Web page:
Woulda, coulda, shoulda. That’s the way many sport fans are going to look back at this surreal juncture in history. Just wait, you’ll hear if not already Iowa men’s basketball fans lamenting that 2020 “woulda” been the Hawkeyes’ year to reach the Final Four.

Hawkeye wrestling fans should lament even more.

Before the suspensions and cancellations en masse of professional and college sport seasons, posted and aired claims that foreboding concerns over the coronavirus and the COVID-19 disease merely being the result of “Fake News” hysteria and “Deep State” political sabotage were finally starting to wear thin on credence.

But when the sports world ground to an unprecedented halt, the “nothing-to-panic-about” peanut gallery returned with a vengeance to calm — or rather crush — anxieties while at the same time drumming up greater outrage for the over-reaction. Even the conspiracy theories reached new levels of fantasy — i.e. “Those damned Dukies started this exodus!”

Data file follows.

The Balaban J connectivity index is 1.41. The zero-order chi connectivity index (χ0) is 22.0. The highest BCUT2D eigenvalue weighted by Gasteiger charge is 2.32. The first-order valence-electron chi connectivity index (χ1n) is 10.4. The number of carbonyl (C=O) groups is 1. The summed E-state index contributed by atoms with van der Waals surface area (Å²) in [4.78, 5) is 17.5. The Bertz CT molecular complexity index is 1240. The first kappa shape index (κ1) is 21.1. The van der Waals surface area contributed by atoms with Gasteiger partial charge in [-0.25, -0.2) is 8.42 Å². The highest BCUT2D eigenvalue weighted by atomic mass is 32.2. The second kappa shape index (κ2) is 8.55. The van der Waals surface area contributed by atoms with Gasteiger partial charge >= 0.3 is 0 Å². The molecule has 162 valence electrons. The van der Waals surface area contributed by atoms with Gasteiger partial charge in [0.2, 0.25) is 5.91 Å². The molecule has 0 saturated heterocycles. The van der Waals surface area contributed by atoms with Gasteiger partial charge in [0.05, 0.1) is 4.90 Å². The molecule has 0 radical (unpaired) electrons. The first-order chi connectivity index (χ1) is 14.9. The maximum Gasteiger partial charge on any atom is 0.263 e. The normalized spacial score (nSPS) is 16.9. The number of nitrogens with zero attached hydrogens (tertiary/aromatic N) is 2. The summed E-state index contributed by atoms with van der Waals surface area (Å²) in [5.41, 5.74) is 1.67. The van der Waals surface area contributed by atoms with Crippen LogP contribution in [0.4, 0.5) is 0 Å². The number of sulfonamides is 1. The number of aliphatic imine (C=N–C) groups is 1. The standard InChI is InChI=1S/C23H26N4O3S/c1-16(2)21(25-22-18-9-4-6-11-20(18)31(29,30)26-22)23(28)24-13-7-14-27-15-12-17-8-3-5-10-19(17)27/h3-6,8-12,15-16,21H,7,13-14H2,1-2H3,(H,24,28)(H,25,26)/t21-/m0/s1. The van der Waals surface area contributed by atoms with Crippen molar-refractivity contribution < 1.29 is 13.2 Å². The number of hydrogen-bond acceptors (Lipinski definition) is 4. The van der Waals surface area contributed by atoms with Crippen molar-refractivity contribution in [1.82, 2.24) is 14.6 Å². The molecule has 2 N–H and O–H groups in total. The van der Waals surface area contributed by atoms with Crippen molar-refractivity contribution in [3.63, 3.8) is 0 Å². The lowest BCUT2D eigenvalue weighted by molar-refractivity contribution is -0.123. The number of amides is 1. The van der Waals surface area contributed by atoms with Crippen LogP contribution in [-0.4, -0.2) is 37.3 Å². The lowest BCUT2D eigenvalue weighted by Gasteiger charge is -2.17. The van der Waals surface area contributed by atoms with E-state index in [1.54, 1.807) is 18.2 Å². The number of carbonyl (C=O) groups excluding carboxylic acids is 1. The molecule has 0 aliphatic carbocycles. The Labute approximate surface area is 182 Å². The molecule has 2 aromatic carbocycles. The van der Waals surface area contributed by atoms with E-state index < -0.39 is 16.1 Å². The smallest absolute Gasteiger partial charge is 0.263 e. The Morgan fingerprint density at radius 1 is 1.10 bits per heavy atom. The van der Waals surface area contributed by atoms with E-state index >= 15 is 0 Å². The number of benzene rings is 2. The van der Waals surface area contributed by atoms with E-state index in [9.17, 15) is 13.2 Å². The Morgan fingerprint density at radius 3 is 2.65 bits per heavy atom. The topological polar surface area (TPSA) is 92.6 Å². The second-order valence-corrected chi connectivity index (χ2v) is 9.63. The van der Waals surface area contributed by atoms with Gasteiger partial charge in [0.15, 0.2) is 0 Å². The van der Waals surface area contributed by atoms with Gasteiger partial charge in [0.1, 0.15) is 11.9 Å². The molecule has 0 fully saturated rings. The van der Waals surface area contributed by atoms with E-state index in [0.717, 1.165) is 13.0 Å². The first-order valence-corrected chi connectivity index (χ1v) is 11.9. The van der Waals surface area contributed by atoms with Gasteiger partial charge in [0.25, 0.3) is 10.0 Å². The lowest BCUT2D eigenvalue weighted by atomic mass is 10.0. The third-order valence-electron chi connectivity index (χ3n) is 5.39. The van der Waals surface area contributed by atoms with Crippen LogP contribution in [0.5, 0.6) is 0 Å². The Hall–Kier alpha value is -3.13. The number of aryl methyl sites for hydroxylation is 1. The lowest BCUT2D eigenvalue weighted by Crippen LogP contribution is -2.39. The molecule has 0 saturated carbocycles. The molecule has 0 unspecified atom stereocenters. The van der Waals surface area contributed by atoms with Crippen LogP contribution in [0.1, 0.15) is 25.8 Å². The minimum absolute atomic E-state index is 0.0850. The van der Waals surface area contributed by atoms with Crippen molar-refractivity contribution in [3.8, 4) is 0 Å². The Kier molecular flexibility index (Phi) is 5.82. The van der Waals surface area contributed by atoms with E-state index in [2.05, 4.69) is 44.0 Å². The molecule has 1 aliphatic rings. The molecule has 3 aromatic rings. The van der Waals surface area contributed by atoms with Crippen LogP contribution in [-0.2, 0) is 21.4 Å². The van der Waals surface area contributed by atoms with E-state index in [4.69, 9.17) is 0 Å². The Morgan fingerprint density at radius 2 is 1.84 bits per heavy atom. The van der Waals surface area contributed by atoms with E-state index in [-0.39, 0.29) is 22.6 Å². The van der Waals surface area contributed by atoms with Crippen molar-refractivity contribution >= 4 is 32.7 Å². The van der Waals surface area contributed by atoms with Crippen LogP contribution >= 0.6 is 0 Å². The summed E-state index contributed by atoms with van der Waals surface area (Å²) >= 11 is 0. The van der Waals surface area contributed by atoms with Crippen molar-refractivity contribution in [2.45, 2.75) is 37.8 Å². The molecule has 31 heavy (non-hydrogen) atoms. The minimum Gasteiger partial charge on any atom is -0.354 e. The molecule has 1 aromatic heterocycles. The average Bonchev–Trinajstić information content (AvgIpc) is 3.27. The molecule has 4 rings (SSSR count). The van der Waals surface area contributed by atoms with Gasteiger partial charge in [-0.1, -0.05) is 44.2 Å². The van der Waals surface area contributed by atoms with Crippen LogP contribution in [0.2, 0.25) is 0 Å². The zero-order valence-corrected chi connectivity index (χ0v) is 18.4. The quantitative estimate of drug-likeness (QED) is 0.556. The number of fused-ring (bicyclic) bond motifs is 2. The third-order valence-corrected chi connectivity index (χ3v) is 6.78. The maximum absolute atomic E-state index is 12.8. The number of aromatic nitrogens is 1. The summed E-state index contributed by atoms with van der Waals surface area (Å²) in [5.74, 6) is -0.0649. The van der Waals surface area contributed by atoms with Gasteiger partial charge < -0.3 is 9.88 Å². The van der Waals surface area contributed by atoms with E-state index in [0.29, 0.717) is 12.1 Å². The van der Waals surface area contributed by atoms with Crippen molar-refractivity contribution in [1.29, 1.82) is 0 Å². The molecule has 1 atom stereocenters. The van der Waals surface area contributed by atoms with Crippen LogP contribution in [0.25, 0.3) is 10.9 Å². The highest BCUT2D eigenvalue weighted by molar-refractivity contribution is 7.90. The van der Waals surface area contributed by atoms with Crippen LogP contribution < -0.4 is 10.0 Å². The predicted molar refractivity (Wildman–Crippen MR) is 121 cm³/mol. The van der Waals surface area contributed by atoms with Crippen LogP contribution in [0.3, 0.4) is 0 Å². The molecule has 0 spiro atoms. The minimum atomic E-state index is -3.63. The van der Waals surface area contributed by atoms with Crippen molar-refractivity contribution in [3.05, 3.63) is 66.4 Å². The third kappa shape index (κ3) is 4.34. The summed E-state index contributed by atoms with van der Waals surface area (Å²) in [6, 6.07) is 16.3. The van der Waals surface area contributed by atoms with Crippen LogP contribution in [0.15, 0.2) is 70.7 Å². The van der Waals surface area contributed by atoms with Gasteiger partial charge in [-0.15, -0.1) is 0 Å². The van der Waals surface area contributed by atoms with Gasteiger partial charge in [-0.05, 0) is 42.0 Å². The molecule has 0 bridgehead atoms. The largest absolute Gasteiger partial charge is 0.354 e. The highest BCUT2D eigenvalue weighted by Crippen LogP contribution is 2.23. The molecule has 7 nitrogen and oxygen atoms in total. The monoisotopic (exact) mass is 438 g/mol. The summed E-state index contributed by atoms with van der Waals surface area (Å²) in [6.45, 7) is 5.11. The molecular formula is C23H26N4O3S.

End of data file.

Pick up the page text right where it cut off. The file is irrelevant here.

And again tutorials about the death-toll discrepancy of COVID-19 (nearly 6,000 worldwide going into this week) compared to that of the flu (300,000 to 650,000 a year on average) were rolled out to remind us that this is much ado about nothing — or nothing to lobotomize the Madness out of March for.

One enlightened tweeter posting similar “keeping-things-in-perspective” statistics capped off with THINK ABOUT IT!

Hate to counter Chicken Little-like, but the disease is at least 10 times more deadly than the flu by conservative estimates, spreading rapidly in places where there is a dearth of detection testing … like the United States, and we’re still likely at least a year away from developing an effective vaccine.